Public Transport And The General Public



Monday-Friday, twice a day I catch public transport. I spend around 20 hours a week travelling to and from work.

I don’t mind the travel. It gives me time to do things. I currently play Animal Crossing on my Nintendo DS and then I’ll read a book. If I’m super tired, I’ll close my eyes for a bit and daydream.

I also like to people watch. I love to see what people are wearing, their shoes, their bags, and I have a sick fascination with watching women put makeup on. I LOVE IT.

But there are so many negative things about public transport and it has nothing to do with the service providers and everything to do with the people who USE these services.

Did you get the memo saying that common courtesy wasn’t required on public transport? No? Me neither! Apparently it’s every man for himself (or herself). Daily, I see people who are waiting to get on trains push themselves onto the train before those wanting to get off have done so. I see people almost knocking others over with their bags. I’ve seen arguments break out because they don’t want a particular person sitting next to them. I’ve watched as people have put their bags on seats and then pretended to be asleep so that no one will sit next to them.

Then there are those who feel that because they’ve been getting on the same train for forever, they are entitled to sit in the same place every time, and that if anyone else is sitting there, they have every right to have a go at them. A particular example comes to mind of when I was catching the train from Gosford. There was this one lady who used to get on at Gosford as well, and “save seats” for her 3 friends who got on at Woy Woy. She would have a bitch fit if anyone dared sit in that area before her friends got on. Sad thing was, this lady was notorious on this particular train, and was nicknamed “The Train Nazi”.

What about the “vestibule” area on trains? Those seats are recommended for disabled or elderly passengers. It’s where I like to sit. But you know what? If a disabled or elderly person gets on the train, I will offer them my seat. Because THAT’S WHAT THE SIGNS TELL YOU TO DO. I mean there is even a wheelchair emblem on the floor in that area. Once again, people pretend to be asleep so they don’t have to move.

What really really bugs me the most is when a train is terminating. I catch a train from Chatswood to Hornsby that then terminates. As the train shunts off to the yard, I watch as hundreds of copies of MX lay stranded on floors and chairs. I see people’s empty coffee cups and paper bags scrunched up and tucked into areas. What on earth is wrong with people?

While I understand that CityRail (or whatever they are called now) hire cleaners to go through carriages after they terminate, it frustrates me to no end that there is so much rubbish and that people think it’s okay to just leave their shit around for someone else to deal with. Is it because people are lazy? Is it because people think that they have a “better job” than these train cleaners and therefore have a sense of entitlement? Must be so lovely to have someone clean up after you. It makes the bins on the stations completely redundant as no one uses them!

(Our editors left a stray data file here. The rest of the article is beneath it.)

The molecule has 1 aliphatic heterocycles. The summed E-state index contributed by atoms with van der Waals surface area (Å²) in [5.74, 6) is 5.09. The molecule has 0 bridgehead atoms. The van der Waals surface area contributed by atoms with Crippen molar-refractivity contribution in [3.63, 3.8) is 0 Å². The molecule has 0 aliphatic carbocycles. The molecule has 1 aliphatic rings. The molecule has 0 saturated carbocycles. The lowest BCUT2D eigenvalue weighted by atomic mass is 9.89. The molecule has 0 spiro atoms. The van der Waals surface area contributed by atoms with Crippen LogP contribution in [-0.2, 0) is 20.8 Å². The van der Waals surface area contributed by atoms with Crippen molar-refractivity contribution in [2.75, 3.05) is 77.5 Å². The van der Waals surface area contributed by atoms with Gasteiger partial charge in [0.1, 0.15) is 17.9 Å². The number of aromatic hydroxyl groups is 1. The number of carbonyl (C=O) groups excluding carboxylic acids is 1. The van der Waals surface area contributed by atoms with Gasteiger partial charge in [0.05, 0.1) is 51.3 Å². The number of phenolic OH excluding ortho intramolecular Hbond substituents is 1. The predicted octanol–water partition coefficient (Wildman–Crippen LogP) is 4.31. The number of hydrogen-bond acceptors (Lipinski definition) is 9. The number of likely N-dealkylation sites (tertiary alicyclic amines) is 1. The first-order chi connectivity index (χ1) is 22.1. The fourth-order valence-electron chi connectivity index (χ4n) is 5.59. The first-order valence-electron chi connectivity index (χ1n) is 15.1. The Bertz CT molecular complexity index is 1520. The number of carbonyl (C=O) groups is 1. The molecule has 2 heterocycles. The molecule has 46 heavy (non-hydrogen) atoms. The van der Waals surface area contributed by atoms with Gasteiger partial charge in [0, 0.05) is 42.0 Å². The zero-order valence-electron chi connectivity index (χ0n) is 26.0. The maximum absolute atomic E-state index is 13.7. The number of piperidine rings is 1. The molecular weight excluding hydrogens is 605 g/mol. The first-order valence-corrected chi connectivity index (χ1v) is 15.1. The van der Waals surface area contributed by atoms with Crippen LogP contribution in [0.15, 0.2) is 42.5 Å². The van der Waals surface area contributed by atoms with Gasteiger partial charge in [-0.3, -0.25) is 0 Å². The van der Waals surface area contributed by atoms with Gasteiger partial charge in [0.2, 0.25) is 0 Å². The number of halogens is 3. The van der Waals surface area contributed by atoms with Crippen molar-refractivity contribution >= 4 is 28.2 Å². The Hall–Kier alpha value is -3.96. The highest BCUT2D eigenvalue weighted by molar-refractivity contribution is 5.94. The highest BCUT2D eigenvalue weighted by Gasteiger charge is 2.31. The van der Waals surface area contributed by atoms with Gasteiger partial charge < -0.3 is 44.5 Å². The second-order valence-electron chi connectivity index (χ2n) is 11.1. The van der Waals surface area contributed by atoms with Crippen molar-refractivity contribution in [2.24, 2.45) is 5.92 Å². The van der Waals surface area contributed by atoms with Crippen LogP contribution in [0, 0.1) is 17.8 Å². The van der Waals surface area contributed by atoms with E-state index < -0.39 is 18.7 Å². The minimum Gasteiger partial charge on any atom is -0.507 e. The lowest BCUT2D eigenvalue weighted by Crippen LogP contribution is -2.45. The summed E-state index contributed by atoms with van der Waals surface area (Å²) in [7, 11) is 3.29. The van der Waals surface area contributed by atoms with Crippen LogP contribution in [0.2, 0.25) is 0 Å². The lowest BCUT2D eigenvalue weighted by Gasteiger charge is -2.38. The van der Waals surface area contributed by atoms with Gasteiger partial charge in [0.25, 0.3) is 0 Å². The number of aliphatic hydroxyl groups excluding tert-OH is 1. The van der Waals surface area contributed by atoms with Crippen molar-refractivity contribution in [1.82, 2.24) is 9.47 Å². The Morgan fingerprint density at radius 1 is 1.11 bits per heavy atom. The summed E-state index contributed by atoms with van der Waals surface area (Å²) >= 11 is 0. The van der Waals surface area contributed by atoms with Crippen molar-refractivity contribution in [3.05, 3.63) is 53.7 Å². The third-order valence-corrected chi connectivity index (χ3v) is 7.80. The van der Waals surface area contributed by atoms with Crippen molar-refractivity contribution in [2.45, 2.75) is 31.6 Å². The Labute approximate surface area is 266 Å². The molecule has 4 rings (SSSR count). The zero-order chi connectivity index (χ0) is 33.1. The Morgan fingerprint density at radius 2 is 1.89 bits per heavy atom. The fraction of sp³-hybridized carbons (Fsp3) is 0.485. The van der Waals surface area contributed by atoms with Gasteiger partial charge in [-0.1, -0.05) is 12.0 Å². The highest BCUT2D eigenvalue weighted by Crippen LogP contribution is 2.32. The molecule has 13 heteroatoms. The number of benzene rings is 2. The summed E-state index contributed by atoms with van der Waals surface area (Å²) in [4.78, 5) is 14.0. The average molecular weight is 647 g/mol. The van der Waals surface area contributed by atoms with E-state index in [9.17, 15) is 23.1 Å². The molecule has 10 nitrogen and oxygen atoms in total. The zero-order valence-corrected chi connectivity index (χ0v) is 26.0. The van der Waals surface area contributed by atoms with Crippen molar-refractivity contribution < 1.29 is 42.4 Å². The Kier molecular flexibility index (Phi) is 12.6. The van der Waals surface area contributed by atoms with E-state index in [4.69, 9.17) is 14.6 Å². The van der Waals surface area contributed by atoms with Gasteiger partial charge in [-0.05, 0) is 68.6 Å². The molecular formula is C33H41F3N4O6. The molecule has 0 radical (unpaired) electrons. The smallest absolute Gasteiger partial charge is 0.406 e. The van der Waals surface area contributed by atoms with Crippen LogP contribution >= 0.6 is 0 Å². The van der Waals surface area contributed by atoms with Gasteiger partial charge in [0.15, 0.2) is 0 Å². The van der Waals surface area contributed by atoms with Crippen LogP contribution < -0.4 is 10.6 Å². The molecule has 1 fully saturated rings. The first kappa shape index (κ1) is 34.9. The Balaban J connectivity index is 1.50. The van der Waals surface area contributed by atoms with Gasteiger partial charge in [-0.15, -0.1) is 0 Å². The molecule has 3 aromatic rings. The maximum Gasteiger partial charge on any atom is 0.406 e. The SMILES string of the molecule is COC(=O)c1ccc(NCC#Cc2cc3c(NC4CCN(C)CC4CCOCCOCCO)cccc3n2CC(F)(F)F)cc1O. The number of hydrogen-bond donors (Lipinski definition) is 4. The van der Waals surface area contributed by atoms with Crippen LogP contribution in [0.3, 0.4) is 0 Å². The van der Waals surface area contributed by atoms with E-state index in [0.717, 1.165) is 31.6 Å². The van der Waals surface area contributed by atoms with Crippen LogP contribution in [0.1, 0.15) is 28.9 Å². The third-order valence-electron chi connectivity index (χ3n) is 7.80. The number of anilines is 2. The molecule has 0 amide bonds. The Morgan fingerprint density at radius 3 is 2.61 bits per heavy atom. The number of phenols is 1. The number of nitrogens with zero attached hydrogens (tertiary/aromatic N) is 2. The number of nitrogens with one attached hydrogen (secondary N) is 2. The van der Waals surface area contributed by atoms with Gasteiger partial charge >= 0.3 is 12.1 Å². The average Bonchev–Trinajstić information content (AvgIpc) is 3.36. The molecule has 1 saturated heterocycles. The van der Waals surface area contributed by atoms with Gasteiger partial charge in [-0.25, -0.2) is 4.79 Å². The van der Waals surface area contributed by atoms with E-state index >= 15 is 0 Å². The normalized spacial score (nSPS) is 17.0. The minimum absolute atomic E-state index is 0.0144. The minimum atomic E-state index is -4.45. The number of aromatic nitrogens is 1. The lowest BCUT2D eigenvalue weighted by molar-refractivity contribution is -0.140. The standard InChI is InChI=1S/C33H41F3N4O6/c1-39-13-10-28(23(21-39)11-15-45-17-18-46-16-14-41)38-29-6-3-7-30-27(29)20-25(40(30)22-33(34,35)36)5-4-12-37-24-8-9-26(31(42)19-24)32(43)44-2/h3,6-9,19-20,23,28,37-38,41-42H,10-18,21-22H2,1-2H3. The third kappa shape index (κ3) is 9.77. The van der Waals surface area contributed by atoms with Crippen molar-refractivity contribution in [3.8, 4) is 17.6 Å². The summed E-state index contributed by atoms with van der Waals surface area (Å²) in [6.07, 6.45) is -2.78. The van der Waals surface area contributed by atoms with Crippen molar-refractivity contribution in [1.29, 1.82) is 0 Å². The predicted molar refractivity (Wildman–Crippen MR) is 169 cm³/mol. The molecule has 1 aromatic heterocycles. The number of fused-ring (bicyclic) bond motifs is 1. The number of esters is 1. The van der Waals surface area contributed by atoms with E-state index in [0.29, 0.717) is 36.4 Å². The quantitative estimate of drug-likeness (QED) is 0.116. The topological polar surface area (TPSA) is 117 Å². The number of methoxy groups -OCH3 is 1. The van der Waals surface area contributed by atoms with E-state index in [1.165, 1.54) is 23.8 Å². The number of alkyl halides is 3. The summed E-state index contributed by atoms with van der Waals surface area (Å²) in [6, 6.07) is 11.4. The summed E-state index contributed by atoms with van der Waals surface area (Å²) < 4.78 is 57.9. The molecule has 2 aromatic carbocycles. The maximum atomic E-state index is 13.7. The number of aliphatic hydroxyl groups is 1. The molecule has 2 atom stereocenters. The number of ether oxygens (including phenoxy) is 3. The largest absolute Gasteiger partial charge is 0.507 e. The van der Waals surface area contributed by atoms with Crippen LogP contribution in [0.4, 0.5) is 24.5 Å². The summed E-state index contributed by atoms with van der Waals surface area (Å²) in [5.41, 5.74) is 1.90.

I hate to say it, but I think that public transport brings out the worst in people. It’s almost like just because you’ve paid X amount for a ticket, it means you can behave like a complete douche canoe. We ALL pay for our tickets. We ALL have the same rights and responsibilities as customers.

Honestly though, what happened to common decency? What happened to respecting others? Are people’s lives so horrid that they think it’s okay to behave like spoiled brats on public transport?

What have your experiences been with public transport? Any horror stories or nice stories you care to share?

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  • John James

    I caught Sydney trains for over a decade – back in the 80s and early 90s – and Cuppy, your experience sounds exactly the same as mine… back then train passengers were ruthless and selfish… sounds like nothing has changed…

    When I moved to the lower-north shore and started catching buses and ferries, I actually found the change refreshing… although you get the occasional bad-apple on buses, I actually find most bus passengers really courteous and respectful… and ferry passengers are even nicer…

    Mind you, because of the hours I work (7am to 3pm) I do avoid the peak-hours, so I may miss the worst of public transport, but even back in the late 90s when I did use buses in peak hour, the experience was way less painful than trains… I mean, people queue for buses… so different from the chaotic free-for-all you get at busy train stations…

    As for why there is a difference between trains and buses? I’m not sure – maybe because train passengers are a lot more isolated from the driver and conductor… maybe it’s because train journeys can be much longer than bus journeys… or maybe my experiences of buses is different from other people on other routes.

  • Kris